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Massive Subcutaneous Emphysema and Bilateral Pneumothorax after TISSEEL Spray in Laparoscopic Surgery

Article Information

Weu-Che Hsu1*, Yu-Ting Lin2

1Anesthesia department, Chung Shan Medical University and Hospital, Taichung, Taiwan

2Chung Shan Medical University and Hospital, Taichung, Taiwan

*Corresponding Author: Dr. Weu-Che Hsu, Anesthesia Department, Chung Shan Medical University and Hospital, Taichung, Taiwan

Received: 22 October 2019; Accepted: 08 November 2019; Published: 12 November 2019

Citation: Weu-Che Hsu, Yu-Ting Lin. Massive Subcutaneous Emphysema and Bilateral Pneumothorax after TISSEEL Spray in Laparoscopic Surgery. Anesthesia and Critical Care 1 (2019): 37-38.

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Keywords

Massive Subcutaneous Emphysema; Laparoscopic Surgery

Article Details

1. Case Report

A 33 years old female without systemic disease received laparoscopic ovarian cystectomy and chromotubation. The operation time was 60 minutes. During the surgery, the intraabdominal pressure was limited between 12 and 15 mm Hg. The ETCO2 was about 35 mmHg and the airway pressure was about 22 cm H2O. At the end of operation, TISSEEL [Fibrin Sealant] was delivered by TISSEEL spray set with piped air. The intraabdominal pressure suddenly rose above 20 mmHg, and the peek airway pressure exceeded 40 mmHg. Massive emphysema extending to the face and neck were noted, and bilateral pneumothorax were also found (Figure 1) There were some petechia over her chest. She was transferred to SICU and the condition was relatively stable. She was discharged uneventually after one week.

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Figure 1: Massive emphysema extending to the face and neck.

2. Discussion

Subcutaneous emphysema, and pneumothorax are documented complications of laparoscopic techniques. Murdock et al. found incidence rates of 2.3% for significant subcutaneous emphysema, and 1.9% for pneumothorax/ pneumomediastinum following laparoscopic approach [1]. Asymptom subcutaneous emphysema can even be detected in up to 56% cases received laparoscopic surgery [2]. The risk factors for subcutaneous emphysema are improperly placed trocar, surgical time longer than 200 minutes, six or more surgical ports, and high intraabdominal pressure [3]. Hypercarbia was noted due to increased CO2 absorption from the subcutaneous layer. Usually, it will resolves spontaneously with conservative treatment and oxygen therapy.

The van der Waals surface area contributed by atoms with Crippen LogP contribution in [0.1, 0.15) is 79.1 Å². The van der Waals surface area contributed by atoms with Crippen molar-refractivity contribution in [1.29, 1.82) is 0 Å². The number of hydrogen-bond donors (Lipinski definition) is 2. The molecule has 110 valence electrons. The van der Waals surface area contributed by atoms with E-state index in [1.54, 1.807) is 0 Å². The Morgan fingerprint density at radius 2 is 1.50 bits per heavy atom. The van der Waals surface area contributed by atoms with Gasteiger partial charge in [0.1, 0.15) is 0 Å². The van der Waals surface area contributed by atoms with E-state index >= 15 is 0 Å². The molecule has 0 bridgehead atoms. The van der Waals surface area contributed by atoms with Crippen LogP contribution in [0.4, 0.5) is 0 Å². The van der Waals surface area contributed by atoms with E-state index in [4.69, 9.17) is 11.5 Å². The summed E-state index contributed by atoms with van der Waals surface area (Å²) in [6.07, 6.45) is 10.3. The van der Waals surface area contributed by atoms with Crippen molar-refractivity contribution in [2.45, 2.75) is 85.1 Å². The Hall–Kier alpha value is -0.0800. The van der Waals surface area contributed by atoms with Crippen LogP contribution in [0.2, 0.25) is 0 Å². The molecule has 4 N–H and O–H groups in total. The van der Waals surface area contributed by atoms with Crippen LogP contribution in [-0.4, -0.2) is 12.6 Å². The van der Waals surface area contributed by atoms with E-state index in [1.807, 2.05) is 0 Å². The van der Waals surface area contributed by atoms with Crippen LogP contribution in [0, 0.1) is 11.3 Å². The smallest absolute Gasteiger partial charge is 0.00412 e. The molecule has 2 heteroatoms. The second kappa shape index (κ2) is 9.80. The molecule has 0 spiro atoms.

Pneumothorax is a rare but much vital complication during laparoscopic surgery. It may occur in case of barotrauma from positive pressure mechanical ventilation, direct injury to the diaphragm, defects of the diaphragm, congenital weak points of the diaphragm, or through anatomical pathways, i.e. aortic and esophageal hiatuses of the diaphragm [4]. Increased airway pressure and end tidal CO2, unexplained hypoxia, hypercarbia, or hemodynamic instability may ensue [5].

In our case, misuse of TISSEEL spray set leaded to an abrupt increase in abdominal pressure. It caused barotrauma and thence severe pneumothorax. In order to avoid complications, tightly following device instruction is needed. Close monitoring the change of intra-abdominal and airway pressure could help us to detect the development of pneumothorax earlier. In conclusion, we should always beware of the possibility of serious complications like this case during or after the laparoscopic surgery.

References

  1. Murdock CM, Wolff AJ, Van Geem T. Risk factors for hypercarbia, subcutaneous emphysema, pneumothorax, and pneumomediastinum during laparoscopy. Obstet Gynecol 95 (2000): 704-709.
  2. McAllister JD, D’Altorio RA, Snyder A. CT findings afteruncomplicated percutaneous laparoscopic cholecystectomy. J Comput Assist Tomogr 15 (1991): 770-772.
  3. Murdock CM, Wolff AJ, Van Geem T. Risk factors for hypercarbia, subcutaneous emphysema, pneumothorax, and pneumomediastinum during laparoscopy. Obstet Gynecol 95 (2000): 704-709.
  4. Mami? I, Danoli? D, Puljiz M, et al. Pneumithorax and pneumomediastinum as a rare complication of laparoscopic surgery. Acta Clin Croat 55 (2016): 501-504.
  5. Machairiotis N, Kougioumtzi I, Dryllis G, et al. Laparoscopy inducedpneumothorax. J Thorac Dis 6 (2014): 404-406.

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